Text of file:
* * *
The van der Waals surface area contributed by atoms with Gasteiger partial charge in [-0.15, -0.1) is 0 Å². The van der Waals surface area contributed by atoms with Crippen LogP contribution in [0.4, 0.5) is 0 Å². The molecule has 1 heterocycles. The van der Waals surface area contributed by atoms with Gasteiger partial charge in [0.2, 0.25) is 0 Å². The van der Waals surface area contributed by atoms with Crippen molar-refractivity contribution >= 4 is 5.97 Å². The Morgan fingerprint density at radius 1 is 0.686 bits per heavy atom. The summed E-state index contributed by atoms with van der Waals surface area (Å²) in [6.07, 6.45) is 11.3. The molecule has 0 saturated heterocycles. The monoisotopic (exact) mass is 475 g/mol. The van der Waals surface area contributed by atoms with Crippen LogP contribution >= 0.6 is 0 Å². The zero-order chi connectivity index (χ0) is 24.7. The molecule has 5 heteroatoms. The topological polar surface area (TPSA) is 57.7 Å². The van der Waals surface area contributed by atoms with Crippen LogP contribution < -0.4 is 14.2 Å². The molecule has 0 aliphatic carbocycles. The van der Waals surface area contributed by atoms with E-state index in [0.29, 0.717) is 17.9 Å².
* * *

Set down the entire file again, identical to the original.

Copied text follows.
The van der Waals surface area contributed by atoms with Gasteiger partial charge in [-0.15, -0.1) is 0 Å². The van der Waals surface area contributed by atoms with Crippen LogP contribution in [0.4, 0.5) is 0 Å². The molecule has 1 heterocycles. The van der Waals surface area contributed by atoms with Gasteiger partial charge in [0.2, 0.25) is 0 Å². The van der Waals surface area contributed by atoms with Crippen molar-refractivity contribution >= 4 is 5.97 Å². The Morgan fingerprint density at radius 1 is 0.686 bits per heavy atom. The summed E-state index contributed by atoms with van der Waals surface area (Å²) in [6.07, 6.45) is 11.3. The molecule has 0 saturated heterocycles. The monoisotopic (exact) mass is 475 g/mol. The van der Waals surface area contributed by atoms with Crippen LogP contribution >= 0.6 is 0 Å². The zero-order chi connectivity index (χ0) is 24.7. The molecule has 5 heteroatoms. The topological polar surface area (TPSA) is 57.7 Å². The van der Waals surface area contributed by atoms with Crippen LogP contribution < -0.4 is 14.2 Å². The molecule has 0 aliphatic carbocycles. The van der Waals surface area contributed by atoms with E-state index in [0.29, 0.717) is 17.9 Å².